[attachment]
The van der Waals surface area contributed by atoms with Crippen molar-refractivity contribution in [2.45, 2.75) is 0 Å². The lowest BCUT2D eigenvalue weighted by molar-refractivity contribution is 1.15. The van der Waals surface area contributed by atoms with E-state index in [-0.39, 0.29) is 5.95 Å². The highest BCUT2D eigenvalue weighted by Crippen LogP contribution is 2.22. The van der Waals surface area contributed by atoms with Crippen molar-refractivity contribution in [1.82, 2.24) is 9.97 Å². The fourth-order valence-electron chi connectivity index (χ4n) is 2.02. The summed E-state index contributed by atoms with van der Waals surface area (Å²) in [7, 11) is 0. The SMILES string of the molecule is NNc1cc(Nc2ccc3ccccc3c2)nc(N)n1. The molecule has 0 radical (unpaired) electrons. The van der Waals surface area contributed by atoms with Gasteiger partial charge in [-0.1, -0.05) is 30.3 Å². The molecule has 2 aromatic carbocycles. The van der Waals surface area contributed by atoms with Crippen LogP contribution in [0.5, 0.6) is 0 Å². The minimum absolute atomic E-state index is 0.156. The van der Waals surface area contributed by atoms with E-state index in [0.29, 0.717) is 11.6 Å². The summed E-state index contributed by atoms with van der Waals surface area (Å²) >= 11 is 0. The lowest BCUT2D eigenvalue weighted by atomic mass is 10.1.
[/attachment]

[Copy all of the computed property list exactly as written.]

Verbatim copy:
The van der Waals surface area contributed by atoms with Crippen molar-refractivity contribution in [2.45, 2.75) is 0 Å². The lowest BCUT2D eigenvalue weighted by molar-refractivity contribution is 1.15. The van der Waals surface area contributed by atoms with E-state index in [-0.39, 0.29) is 5.95 Å². The highest BCUT2D eigenvalue weighted by Crippen LogP contribution is 2.22. The van der Waals surface area contributed by atoms with Crippen molar-refractivity contribution in [1.82, 2.24) is 9.97 Å². The fourth-order valence-electron chi connectivity index (χ4n) is 2.02. The summed E-state index contributed by atoms with van der Waals surface area (Å²) in [7, 11) is 0. The SMILES string of the molecule is NNc1cc(Nc2ccc3ccccc3c2)nc(N)n1. The molecule has 0 radical (unpaired) electrons. The van der Waals surface area contributed by atoms with Gasteiger partial charge in [-0.1, -0.05) is 30.3 Å². The molecule has 2 aromatic carbocycles. The van der Waals surface area contributed by atoms with Crippen LogP contribution in [0.5, 0.6) is 0 Å². The minimum absolute atomic E-state index is 0.156. The van der Waals surface area contributed by atoms with E-state index in [0.29, 0.717) is 11.6 Å². The summed E-state index contributed by atoms with van der Waals surface area (Å²) >= 11 is 0. The lowest BCUT2D eigenvalue weighted by atomic mass is 10.1.